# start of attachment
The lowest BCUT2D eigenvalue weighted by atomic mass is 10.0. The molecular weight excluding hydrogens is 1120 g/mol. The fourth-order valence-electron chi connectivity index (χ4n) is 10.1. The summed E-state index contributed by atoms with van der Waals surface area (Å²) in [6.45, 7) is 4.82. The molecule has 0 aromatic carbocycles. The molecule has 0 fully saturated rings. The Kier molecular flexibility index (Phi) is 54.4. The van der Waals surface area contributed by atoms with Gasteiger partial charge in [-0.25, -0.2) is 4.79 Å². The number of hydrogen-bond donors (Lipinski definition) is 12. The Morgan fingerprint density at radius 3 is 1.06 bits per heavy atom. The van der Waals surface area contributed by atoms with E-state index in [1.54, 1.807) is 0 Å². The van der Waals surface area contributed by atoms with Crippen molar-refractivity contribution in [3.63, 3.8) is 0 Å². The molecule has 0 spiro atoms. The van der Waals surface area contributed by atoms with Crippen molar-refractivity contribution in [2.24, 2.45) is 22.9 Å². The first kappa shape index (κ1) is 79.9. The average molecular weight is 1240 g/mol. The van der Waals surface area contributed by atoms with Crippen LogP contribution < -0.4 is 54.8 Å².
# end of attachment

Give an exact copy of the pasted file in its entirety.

The lowest BCUT2D eigenvalue weighted by atomic mass is 10.0. The molecular weight excluding hydrogens is 1120 g/mol. The fourth-order valence-electron chi connectivity index (χ4n) is 10.1. The summed E-state index contributed by atoms with van der Waals surface area (Å²) in [6.45, 7) is 4.82. The molecule has 0 aromatic carbocycles. The molecule has 0 fully saturated rings. The Kier molecular flexibility index (Phi) is 54.4. The van der Waals surface area contributed by atoms with Gasteiger partial charge in [-0.25, -0.2) is 4.79 Å². The number of hydrogen-bond donors (Lipinski definition) is 12. The Morgan fingerprint density at radius 3 is 1.06 bits per heavy atom. The van der Waals surface area contributed by atoms with E-state index in [1.54, 1.807) is 0 Å². The van der Waals surface area contributed by atoms with Crippen molar-refractivity contribution in [3.63, 3.8) is 0 Å². The molecule has 0 spiro atoms. The van der Waals surface area contributed by atoms with Crippen molar-refractivity contribution in [2.24, 2.45) is 22.9 Å². The first kappa shape index (κ1) is 79.9. The average molecular weight is 1240 g/mol. The van der Waals surface area contributed by atoms with Crippen LogP contribution < -0.4 is 54.8 Å².